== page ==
Turkish delights

After a year of running into each other in the stairway, exchanging smiles in the laundry room, and mumbling pleasantries while lugging groceries, the Turkish man who lives across the corridor extended a dinner invitation. Not a problem at all, it will be fun, he insisted.

I found myself outside their door on the day of. Just wanted to make sure, I told him. Where are we going?

His wife’s head appeared, with one eye turned towards the stove.

“You are going to have Turkish food here! Don’t bring anything, we already started cooking!”

She seemed enthusiastic. It was possible her husband’s random friendly overture for the month hadn’t irritated her. Maybe she even liked to cook.

“Think they might have baba ghanoush?” my roommate asked me, interrupting my visions of a beautifully appointed dining table and endless cups of tea.

I spent some time making a fried snack to take with me, because I felt guilty they had to cook for us while fasting.

We had a thin rice and yogurt soup as our first course, followed by small savoury pastry pockets that hid feta and red peppers beneath a sprinkling of sesame seeds. We were then served a mildly flavoured rice dish with chickpeas and pine nuts, and oven roasted eggplant stuffed with beef mince. We played cards and drank too much tea.

We spoke of food, home, immigration, the American president. We spoke of paperwork, waiting, what we have lost by coming here, and what they gained. We exercised our individual and collective freedom of speech.

I learnt that they couldn’t go back, for fear of being imprisoned. Many of our friends are in jail, they told us, almost casually. They took great effort to explain their country’s situation, and were surprised we knew about the coup.

“You know about this?”

Their surprise was a bit moving.

I always imagined I had left behind prisonsโ€”a claustrophobic world that closed in on me with its ideas and words and actions. I liked to think I fought for what I have now, and somewhere in my head, I started giving myself more credit than I deserved. I left behind arranged marriages and caste (I was wrong), I discarded rules that said what I could do and how I could be, relatives who disguised their unhappiness with petty acts of cruelty, I cursed at prophecies that predicted terrible futures. I maintained that I broke free.

And then I met someone who fled home, who really did break free, who could probably never go back, whose prisons are real, made of brick, with walls that cannot be scaled.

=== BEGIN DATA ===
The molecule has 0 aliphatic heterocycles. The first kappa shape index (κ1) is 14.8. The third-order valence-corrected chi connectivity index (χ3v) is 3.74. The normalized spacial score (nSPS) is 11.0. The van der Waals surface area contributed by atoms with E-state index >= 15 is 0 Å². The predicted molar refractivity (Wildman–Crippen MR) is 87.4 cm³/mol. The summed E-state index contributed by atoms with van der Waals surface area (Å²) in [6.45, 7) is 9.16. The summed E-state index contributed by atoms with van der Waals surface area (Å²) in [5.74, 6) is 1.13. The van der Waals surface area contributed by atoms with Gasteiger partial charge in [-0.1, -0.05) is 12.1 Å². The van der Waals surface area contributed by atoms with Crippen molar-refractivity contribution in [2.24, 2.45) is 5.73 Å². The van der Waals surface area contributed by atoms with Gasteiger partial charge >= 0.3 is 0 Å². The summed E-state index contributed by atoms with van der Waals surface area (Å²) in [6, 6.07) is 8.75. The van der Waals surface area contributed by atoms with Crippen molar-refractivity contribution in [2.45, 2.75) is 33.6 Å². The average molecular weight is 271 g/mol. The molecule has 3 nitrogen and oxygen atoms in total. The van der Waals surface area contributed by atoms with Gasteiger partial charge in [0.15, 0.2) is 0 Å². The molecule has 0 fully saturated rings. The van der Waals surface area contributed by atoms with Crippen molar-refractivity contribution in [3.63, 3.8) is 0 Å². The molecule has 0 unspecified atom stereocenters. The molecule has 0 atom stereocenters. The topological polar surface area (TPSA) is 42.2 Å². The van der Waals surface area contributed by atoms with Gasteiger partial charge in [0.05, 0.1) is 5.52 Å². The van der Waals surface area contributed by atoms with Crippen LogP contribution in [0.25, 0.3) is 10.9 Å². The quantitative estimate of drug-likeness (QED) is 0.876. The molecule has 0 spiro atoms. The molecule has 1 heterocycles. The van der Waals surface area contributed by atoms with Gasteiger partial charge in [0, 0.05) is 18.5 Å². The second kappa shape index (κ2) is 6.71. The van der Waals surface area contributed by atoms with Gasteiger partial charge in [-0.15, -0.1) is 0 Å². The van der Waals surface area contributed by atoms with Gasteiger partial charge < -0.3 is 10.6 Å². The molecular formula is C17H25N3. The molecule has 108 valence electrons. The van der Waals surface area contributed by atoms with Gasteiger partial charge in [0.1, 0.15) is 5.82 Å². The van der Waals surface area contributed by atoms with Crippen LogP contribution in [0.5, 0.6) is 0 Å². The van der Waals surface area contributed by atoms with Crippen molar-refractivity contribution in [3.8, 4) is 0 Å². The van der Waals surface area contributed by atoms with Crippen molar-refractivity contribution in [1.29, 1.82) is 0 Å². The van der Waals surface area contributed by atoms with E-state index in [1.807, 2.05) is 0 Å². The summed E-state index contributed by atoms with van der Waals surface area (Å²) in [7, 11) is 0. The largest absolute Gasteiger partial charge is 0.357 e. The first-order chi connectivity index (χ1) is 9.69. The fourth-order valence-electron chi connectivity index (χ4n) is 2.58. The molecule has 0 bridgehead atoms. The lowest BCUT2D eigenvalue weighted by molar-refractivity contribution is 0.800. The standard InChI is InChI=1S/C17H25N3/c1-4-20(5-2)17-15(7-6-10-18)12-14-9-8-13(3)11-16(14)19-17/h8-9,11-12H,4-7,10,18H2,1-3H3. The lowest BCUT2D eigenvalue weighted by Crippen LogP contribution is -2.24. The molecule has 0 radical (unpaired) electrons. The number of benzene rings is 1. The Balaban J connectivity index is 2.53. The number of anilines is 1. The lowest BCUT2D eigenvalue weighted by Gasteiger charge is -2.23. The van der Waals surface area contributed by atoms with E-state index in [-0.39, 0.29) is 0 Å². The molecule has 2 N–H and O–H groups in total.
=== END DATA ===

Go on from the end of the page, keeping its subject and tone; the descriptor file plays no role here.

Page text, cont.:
We also learnt each other’s names.

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Crowd favourite this week! Thank you for the votes.

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16 thoughts on “Turkish delights

  1. Lovely! You made me hungry. ๐Ÿ™‚
    This made me think of a brief visit I had to Istanbul, chatting with our tour guide. She told us that kids went to school together until about junior high age. Then they would choose between a secular school or a religious one. The religious majority was pushing for kids choosing earlier, about fourth grade, which I’m sure meant their parents were choosing. For me that was writing on the wall of their society changing. So sad. But I see immigration as such an opportunity for us to add more flavors and textures to our culture.

    Liked by 1 person

  2. That final line was utterly fantastic! I loved hearing of your dinner and the stories you discussed. I feel like food is the bridge into other’s cultures, and I envy you for both the authentic meal and the not so casual conversation.

    Liked by 1 person

  3. This definitely made me hungry!

    I love how your understanding of perspective unfolds here. We are always very lucky when we’re able to engage and spend time with folks who widen our understanding of our own lives!

    Liked by 1 person

  4. Ah! This was lovely. So understated and powerful in that. You did a great job of showing us the community that comes of sharing food and stories. I really appreciated your reflections on your own reasons for leaving.

    Liked by 1 person

  5. I love this piece. Thank you so much for sharing. I especially loved how you wrote about the food (I could almost taste it). I could see how the food was the entry point to shared experiences and that these were such immediate and genuine connections they came even before you learned each otherโ€™s names (metaphorically or not). You painted a clear, moving picture of commonality as well as making distinctions about experiences of both you and your hosts that differ. Brilliant.

    Liked by 1 person

  6. nice as always. I am actually not so good with expressing the feelings in english, so is the generic compliment.

    Btw, if you don’t think i am imposing tamil on you, i request(sounds heavy ๐Ÿ™‚ ) you to go through this short story called “kulir” in http://vishalrajawrites.blogspot.com under the tag “sirukathai.” I would like to know what you think of it, just to know different views of perceiving and absorbing literature.

    The tamil literature scene and dialogues they are having are quite interesting. i feel we are making a mistake in ignoring and not engaging with them. You might check some of the recent posts on jeyamohan’s blog.

    Liked by 1 person

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